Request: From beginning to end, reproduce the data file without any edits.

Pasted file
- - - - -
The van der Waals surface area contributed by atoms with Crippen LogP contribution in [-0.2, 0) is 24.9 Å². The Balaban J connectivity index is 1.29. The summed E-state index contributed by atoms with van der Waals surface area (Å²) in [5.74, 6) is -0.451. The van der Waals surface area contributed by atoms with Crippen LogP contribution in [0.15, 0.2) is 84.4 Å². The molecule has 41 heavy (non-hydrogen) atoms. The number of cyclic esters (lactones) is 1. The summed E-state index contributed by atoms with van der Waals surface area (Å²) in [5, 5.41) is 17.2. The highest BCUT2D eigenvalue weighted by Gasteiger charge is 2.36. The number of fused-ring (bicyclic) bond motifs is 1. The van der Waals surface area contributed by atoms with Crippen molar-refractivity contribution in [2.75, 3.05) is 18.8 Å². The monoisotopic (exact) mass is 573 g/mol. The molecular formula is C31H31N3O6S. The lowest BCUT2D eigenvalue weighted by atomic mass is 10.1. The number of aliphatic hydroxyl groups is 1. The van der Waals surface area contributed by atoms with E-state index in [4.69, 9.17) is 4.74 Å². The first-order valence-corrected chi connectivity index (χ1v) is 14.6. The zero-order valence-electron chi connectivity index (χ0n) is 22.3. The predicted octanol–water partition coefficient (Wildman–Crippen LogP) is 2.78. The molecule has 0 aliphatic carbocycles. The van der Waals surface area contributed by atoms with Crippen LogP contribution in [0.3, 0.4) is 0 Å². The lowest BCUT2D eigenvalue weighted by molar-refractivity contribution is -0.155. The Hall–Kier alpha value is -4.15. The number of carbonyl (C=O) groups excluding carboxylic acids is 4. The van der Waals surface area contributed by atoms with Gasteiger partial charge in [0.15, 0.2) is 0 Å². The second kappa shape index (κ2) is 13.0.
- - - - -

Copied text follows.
The van der Waals surface area contributed by atoms with Crippen LogP contribution in [-0.2, 0) is 24.9 Å². The Balaban J connectivity index is 1.29. The summed E-state index contributed by atoms with van der Waals surface area (Å²) in [5.74, 6) is -0.451. The van der Waals surface area contributed by atoms with Crippen LogP contribution in [0.15, 0.2) is 84.4 Å². The molecule has 41 heavy (non-hydrogen) atoms. The number of cyclic esters (lactones) is 1. The summed E-state index contributed by atoms with van der Waals surface area (Å²) in [5, 5.41) is 17.2. The highest BCUT2D eigenvalue weighted by Gasteiger charge is 2.36. The number of fused-ring (bicyclic) bond motifs is 1. The van der Waals surface area contributed by atoms with Crippen molar-refractivity contribution in [2.75, 3.05) is 18.8 Å². The monoisotopic (exact) mass is 573 g/mol. The molecular formula is C31H31N3O6S. The lowest BCUT2D eigenvalue weighted by atomic mass is 10.1. The number of aliphatic hydroxyl groups is 1. The van der Waals surface area contributed by atoms with E-state index in [4.69, 9.17) is 4.74 Å². The first-order valence-corrected chi connectivity index (χ1v) is 14.6. The zero-order valence-electron chi connectivity index (χ0n) is 22.3. The predicted octanol–water partition coefficient (Wildman–Crippen LogP) is 2.78. The molecule has 0 aliphatic carbocycles. The van der Waals surface area contributed by atoms with Crippen LogP contribution in [0.3, 0.4) is 0 Å². The lowest BCUT2D eigenvalue weighted by molar-refractivity contribution is -0.155. The Hall–Kier alpha value is -4.15. The number of carbonyl (C=O) groups excluding carboxylic acids is 4. The van der Waals surface area contributed by atoms with Gasteiger partial charge in [0.15, 0.2) is 0 Å². The second kappa shape index (κ2) is 13.0.